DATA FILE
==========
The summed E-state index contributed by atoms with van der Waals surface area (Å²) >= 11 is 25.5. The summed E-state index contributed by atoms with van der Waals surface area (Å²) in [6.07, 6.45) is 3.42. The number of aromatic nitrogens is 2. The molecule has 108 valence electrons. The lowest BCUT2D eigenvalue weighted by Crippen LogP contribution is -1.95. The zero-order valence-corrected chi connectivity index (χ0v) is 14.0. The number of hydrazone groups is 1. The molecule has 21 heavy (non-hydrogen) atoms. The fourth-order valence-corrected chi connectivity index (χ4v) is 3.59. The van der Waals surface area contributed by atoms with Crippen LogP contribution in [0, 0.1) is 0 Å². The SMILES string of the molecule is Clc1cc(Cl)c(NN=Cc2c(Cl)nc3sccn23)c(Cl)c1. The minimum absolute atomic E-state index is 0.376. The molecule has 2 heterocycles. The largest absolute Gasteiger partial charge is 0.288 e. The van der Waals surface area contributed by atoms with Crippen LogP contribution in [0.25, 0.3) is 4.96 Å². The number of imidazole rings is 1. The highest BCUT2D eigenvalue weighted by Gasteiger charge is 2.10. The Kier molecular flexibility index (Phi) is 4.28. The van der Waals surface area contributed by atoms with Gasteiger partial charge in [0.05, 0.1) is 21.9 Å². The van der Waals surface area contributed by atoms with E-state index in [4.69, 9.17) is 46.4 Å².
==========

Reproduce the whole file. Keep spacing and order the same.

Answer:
The summed E-state index contributed by atoms with van der Waals surface area (Å²) >= 11 is 25.5. The summed E-state index contributed by atoms with van der Waals surface area (Å²) in [6.07, 6.45) is 3.42. The number of aromatic nitrogens is 2. The molecule has 108 valence electrons. The lowest BCUT2D eigenvalue weighted by Crippen LogP contribution is -1.95. The zero-order valence-corrected chi connectivity index (χ0v) is 14.0. The number of hydrazone groups is 1. The molecule has 21 heavy (non-hydrogen) atoms. The fourth-order valence-corrected chi connectivity index (χ4v) is 3.59. The van der Waals surface area contributed by atoms with Crippen LogP contribution in [0, 0.1) is 0 Å². The SMILES string of the molecule is Clc1cc(Cl)c(NN=Cc2c(Cl)nc3sccn23)c(Cl)c1. The minimum absolute atomic E-state index is 0.376. The molecule has 2 heterocycles. The largest absolute Gasteiger partial charge is 0.288 e. The van der Waals surface area contributed by atoms with Crippen LogP contribution in [0.25, 0.3) is 4.96 Å². The number of imidazole rings is 1. The highest BCUT2D eigenvalue weighted by Gasteiger charge is 2.10. The Kier molecular flexibility index (Phi) is 4.28. The van der Waals surface area contributed by atoms with Gasteiger partial charge in [0.05, 0.1) is 21.9 Å². The van der Waals surface area contributed by atoms with E-state index in [4.69, 9.17) is 46.4 Å².